LifeLock Reaches $100 Million Settlement With the FTC

LifeLock Reaches $100 Million Settlement With the FTC

The identity theft protection company LifeLock will pay $100 million to settle Federal Trade Commission charges that it violated the terms of a 2010 FTC settlement over what the agency describes as "deceptive claims about its identity theft protection services" and failure "to take steps required to protect its users  data."

About two-thirds of the settlement   some $68 million   will be paid to LifeLock customers who participated in class-action suits against the company over the behavior alleged by the FTC. The order stipulates that none of those funds can be used for LifeLock s legal or administrative expenses in handling those suits.

The settlement   the largest in FTC history for an enforcement action   also puts LifeLock on a short leash with the Commission. It requires the company to keep the agency regularly informed of its compliance with the order, as well as transactions with consumers, changes in company personnel and other corporate data for up to 13 years.

In a statement about the settlement, LifeLock said it neither  confirms nor denies the allegations  of the FTC and the class-action litigants. It also asserts that  there is no evidence that LifeLock has ever had any of its customers' data stolen, and the FTC did not allege otherwise. 

The latter claim is correct, based on the FTC s settlement, which focuses on the company s shortcomings in addressing the risk of identity theft. LifeLock, the FTC says, failed  to establish and maintain a comprehensive information security program to protect users  sensitive personal information including their social security, credit card and bank account numbers.  While three of the four FTC commissioners voted for the settlement, the fourth, Maureen K. Ohlhausen, voted no, citing a lack of  clear and convincing evidence  that LifeLock s security program was as inadequate as the charges allege.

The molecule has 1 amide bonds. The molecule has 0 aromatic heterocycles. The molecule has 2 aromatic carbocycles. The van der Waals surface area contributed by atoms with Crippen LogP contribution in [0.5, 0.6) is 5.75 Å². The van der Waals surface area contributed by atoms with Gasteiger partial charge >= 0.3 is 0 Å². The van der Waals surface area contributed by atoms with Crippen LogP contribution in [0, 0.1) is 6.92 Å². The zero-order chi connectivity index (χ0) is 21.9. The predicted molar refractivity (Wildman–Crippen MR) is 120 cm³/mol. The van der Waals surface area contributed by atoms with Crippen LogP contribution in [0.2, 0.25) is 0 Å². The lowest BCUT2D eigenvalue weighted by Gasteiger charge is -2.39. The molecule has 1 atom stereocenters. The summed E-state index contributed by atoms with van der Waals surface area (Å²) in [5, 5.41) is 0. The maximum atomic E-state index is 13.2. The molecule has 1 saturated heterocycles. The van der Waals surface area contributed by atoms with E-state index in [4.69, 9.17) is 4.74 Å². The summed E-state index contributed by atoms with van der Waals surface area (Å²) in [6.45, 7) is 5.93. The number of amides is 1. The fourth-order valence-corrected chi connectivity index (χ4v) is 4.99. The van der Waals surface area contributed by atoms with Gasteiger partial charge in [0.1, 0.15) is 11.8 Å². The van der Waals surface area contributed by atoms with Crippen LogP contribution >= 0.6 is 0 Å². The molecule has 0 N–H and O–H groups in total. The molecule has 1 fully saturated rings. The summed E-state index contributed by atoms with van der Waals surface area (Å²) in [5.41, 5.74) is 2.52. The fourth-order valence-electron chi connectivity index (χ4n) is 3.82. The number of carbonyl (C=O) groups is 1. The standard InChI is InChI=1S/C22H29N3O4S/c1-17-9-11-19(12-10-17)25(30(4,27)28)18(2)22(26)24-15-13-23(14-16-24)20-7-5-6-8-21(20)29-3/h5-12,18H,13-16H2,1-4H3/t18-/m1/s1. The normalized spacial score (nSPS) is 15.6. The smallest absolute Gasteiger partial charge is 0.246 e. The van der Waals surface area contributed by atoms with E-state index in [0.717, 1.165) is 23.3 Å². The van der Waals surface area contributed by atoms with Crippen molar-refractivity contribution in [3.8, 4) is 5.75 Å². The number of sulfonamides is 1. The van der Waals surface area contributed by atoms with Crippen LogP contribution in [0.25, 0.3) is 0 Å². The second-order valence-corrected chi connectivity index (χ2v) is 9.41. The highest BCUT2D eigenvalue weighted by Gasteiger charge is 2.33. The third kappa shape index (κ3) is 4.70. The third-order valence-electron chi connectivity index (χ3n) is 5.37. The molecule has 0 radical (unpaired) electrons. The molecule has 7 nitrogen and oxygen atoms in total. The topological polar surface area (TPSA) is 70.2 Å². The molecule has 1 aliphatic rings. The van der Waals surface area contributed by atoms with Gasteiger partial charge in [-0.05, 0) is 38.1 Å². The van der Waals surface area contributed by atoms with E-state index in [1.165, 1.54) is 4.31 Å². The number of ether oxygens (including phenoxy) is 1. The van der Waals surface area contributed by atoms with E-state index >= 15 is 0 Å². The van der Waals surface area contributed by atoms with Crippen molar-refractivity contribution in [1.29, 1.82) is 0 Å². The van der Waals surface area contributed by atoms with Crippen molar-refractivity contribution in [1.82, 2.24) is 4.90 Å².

The settlement also covers the FTC s charges that  LifeLock falsely advertised that it protected consumers  sensitive data with the same high-level safeguards used by financial institutions.  LifeLock avoided directly addressing those charges in its statement, saying only that  the allegations raised by the FTC are related to advertisements that we no longer run and policies that are no longer in place. 

The 2010 FTC settlement that laid the groundwork for the current one required LifeLock, among other steps, to refund $12 million to its customers, make changes to its advertising and better ensure the security of its customers  information.

Top Ten Reviews has given LifeLock's Ultimate Plus service high marks in our review, which has not yet been amended in response to the FTC settlement. We will, however, be considering changes as we prepare to update our review of Identity Theft Protection Services in early 2016.

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